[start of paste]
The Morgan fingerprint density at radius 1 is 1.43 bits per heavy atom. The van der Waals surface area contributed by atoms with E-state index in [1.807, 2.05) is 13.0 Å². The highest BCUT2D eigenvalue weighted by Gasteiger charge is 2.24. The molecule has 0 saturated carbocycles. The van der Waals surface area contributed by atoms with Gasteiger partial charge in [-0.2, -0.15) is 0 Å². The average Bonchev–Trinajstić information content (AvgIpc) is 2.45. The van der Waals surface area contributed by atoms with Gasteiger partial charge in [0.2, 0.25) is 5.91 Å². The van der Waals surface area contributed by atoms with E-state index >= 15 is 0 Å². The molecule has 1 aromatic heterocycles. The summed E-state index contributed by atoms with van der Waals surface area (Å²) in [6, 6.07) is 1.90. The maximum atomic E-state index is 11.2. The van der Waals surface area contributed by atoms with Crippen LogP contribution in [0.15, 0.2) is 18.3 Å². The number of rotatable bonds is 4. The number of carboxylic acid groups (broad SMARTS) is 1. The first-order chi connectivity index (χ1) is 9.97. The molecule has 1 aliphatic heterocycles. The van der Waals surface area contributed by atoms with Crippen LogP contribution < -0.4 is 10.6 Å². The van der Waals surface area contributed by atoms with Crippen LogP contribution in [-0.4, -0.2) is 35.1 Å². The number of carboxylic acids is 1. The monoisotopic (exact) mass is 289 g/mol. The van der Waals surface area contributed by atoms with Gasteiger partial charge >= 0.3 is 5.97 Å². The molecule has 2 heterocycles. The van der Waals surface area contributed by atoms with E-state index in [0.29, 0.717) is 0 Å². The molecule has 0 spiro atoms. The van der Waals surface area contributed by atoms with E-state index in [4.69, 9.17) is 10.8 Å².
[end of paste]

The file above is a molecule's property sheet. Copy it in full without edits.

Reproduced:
The Morgan fingerprint density at radius 1 is 1.43 bits per heavy atom. The van der Waals surface area contributed by atoms with E-state index in [1.807, 2.05) is 13.0 Å². The highest BCUT2D eigenvalue weighted by Gasteiger charge is 2.24. The molecule has 0 saturated carbocycles. The van der Waals surface area contributed by atoms with Gasteiger partial charge in [-0.2, -0.15) is 0 Å². The average Bonchev–Trinajstić information content (AvgIpc) is 2.45. The van der Waals surface area contributed by atoms with Gasteiger partial charge in [0.2, 0.25) is 5.91 Å². The van der Waals surface area contributed by atoms with E-state index >= 15 is 0 Å². The molecule has 1 aromatic heterocycles. The summed E-state index contributed by atoms with van der Waals surface area (Å²) in [6, 6.07) is 1.90. The maximum atomic E-state index is 11.2. The van der Waals surface area contributed by atoms with Crippen LogP contribution in [0.15, 0.2) is 18.3 Å². The number of rotatable bonds is 4. The number of carboxylic acid groups (broad SMARTS) is 1. The first-order chi connectivity index (χ1) is 9.97. The molecule has 1 aliphatic heterocycles. The van der Waals surface area contributed by atoms with Crippen LogP contribution < -0.4 is 10.6 Å². The van der Waals surface area contributed by atoms with Crippen LogP contribution in [-0.4, -0.2) is 35.1 Å². The number of carboxylic acids is 1. The monoisotopic (exact) mass is 289 g/mol. The van der Waals surface area contributed by atoms with Gasteiger partial charge >= 0.3 is 5.97 Å². The molecule has 2 heterocycles. The van der Waals surface area contributed by atoms with E-state index in [0.29, 0.717) is 0 Å². The molecule has 0 spiro atoms. The van der Waals surface area contributed by atoms with E-state index in [4.69, 9.17) is 10.8 Å².